• Get plenty of rest and a good nights sleep before the interview and allow yourself enough time in the morning so you do not have to rush. Being rested and having a clear head on the day of the interview may help as much as any last-minute review.
    • Approach the interview with confidence:
      • Use whatever strategies you can to personalize success: visualization, logic, talking to yourself, practice, team work, journaling, etc.
    • View the interview as an opportunity to show how much you know about the position.
    • Be aware that you will NOT be allowed to bring any electronic devices such as cellular phones, headphones, or other similar communication devices to the interview.

Day of Interview

  • Eat a good meal.
    • Do not go to the interview with an empty stomach.
    • Fresh fruits and vegetables are often recommended to reduce stress.
    • Stressful foods can include: processed foods, artificial sweeteners, sugar, carbonated soft drinks, chocolate, eggs, fried foods, junk foods, pork, red meat, white flour products, chips and similar snack foods, foods containing preservatives or heavy spices.
  • Dress conservatively and professionally in appropriate business attire.
    • Image is often as important as content.
    • How you dress and speak are just as important as what you say.
    • Studies have shown that 65 percent of the conveyed message is nonverbal; gestures, physical appearance, and attire are highly influential during job interviews.
    • Properly groom your hair (including beards and mustaches) and nails.
    • Wear conservative-colored clothing (navy, black or grey in color), preferably a suit that is neatly pressed.
    • Wear conservative (dark-colored) shoes that are clean and polished.
    • Do not wear clothing, make-up or jewelry that is brightly-colored or 'flashy'.
    • Minimize jewelry and cologne/perfume.
    • Consider removing exposed body piercings and covering exposed tattoos.
    • Do not chew gum or candy.
  • Be punctual.
    • Arrive at least 25-30 minutes early to ensure you will be there during your scheduled time. This also prevents a rushed and stressful presentation. In addition, if you miss your scheduled time, there may be no guarantee that it will be rescheduled.
    • Use time wisely to review employer research information.
    • Carry a pencil, pen, paper, extra résumés, references, etc. in an organized portfolio.
    • Be prepared to sit for a while as many interviews last 30 minutes to one hour.
  • Use good manners and be conscious of your body language.
    • Maintain a professional demeanor from the time you walk into the interview until you depart the site.
    • Always remember that how you present yourself before the interviewer(s) (personal hygiene, appearance, attire) will affect on your rating, score, or impression. First impressions are lasting ones.
  • Communicate clearly and use appropriate eye contact with your interviewer(s).
    • Shake hands firmly and do not take a seat until asked.
    • Do not slouch, and always maintain eye contact with the interviewer(s).
    • If you are introduced, listen carefully to their names. Refer to the interviewers by their names.
    • Speak in a firm, confident voice and always present a positive attitude.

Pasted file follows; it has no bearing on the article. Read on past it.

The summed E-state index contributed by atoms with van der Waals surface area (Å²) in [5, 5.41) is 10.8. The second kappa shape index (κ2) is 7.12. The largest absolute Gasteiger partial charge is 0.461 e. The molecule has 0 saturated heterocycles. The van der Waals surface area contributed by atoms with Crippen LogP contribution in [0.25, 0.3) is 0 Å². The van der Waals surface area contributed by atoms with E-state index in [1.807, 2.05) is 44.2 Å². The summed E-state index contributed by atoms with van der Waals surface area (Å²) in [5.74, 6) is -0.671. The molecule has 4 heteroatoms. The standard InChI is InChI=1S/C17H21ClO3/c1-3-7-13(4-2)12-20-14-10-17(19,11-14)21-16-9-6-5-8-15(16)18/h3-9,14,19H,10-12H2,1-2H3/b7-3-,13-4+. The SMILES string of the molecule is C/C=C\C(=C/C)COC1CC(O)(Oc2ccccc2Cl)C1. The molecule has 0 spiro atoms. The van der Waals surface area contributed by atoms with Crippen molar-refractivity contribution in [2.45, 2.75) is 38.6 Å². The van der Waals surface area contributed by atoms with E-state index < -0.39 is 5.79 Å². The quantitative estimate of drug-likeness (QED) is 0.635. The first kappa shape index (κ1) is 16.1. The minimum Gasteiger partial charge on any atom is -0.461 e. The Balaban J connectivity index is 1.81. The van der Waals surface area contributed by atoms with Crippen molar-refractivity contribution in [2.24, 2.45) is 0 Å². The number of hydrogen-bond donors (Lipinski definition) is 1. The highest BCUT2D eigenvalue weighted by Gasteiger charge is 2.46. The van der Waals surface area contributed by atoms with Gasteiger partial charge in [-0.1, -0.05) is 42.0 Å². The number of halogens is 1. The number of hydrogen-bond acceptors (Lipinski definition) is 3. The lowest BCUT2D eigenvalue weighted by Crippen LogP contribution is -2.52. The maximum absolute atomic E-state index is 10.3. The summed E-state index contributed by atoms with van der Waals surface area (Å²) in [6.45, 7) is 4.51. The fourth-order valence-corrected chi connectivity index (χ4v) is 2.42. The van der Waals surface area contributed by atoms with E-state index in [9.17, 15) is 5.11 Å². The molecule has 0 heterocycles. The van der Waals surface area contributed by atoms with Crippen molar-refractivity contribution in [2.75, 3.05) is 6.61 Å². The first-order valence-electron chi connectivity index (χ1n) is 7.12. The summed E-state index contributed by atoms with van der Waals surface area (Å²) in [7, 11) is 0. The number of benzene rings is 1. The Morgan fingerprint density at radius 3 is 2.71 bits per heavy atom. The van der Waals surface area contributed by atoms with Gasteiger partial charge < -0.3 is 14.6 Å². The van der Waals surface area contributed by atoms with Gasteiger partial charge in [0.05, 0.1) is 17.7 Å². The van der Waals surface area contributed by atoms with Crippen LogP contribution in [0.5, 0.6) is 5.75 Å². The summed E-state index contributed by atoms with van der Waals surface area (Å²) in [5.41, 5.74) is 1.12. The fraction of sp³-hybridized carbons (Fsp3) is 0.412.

• Maintain a professional image before, during, and after the interview.
    • Relax and be yourself, but do not forget that the person(s) sitting on the other side of the desk/room could be your future employer.
    • Understand that nervousness is normal, so prepare for it and maintain a calm appearance. If you become nervous, make sure that you take slow, deep breaths.
  • The interview should be a two-way communication - it is important to develop a rapport with the interviewer(s).
    • Allow the interviewer(s) to describe the position and its responsibilities early in the interview. Then you can apply your accomplishments specifically to that position.
    • Maintain eye contact with the interviewer(s) as you speak. Smile with your whole face.
    • Listen carefully and attentively to the interviewer's complete question before responding. Do not interrupt. Think a moment before you respond. Make sure you answer the question asked and that you answer all parts of the question.
    • Be mindful of your grammar. Use simple but complete sentences when responding. Only use words that you can pronounce and fully understand.
    • Maintain an appropriate volume of speech, inflecting your voice when necessary.
    • Do not be overly repetitious.
    • Use appropriate hand gestures to emphasize important points. Do not fold your arms in front of you.
    • Be willing to have the interviewer(s) repeat or clarify questions if you do not understand them.
    • If you do not know the answer to a question, admit it.
    • Share the information you feel is appropriate and relevant.
    • Stay focused - keep the conversation on topic. Keep your answers as brief and concise as possible.
    • Do not dominate the interview - the interviewer leads the meeting and guides the questions.
    • Ask appropriate, relevant, and well-thought-out questions.
    • Be assertive, but not aggressive; be confident, but not overzealous.
    • Do not make jokes.
    • Do not negatively comment on your present or former employers.
    • Do not expect an offer on the spot. Let the interviewer bring up salary first.
  • If there is more than one interviewer:
    • Think of the group as one person and try not to be intimidated.
    • Try to ignore note-taking by the interviewers, and do not worry - this type of interview is difficult to control. Try to get interviewers' names before the interview and use them during the conversation.
    • Respond initially to the interviewer who asked the question, but try not to get tunnel vision from anxiety. Do not interrupt the interviewer.
    • As you proceed with your answer, acknowledge the other interviewers by maintaining a comfortable level of eye contact.
    • Scan from one pair of eyes to the next, pausing briefly on each. (In other words, speak to the whole group.)
    • As you finish your answer, focus back on the interviewer who asked the question, and get ready to shift your attention to the next one who speaks.
  • Always send a thank-you and follow-up letter after the interview - an important final step in the job search process.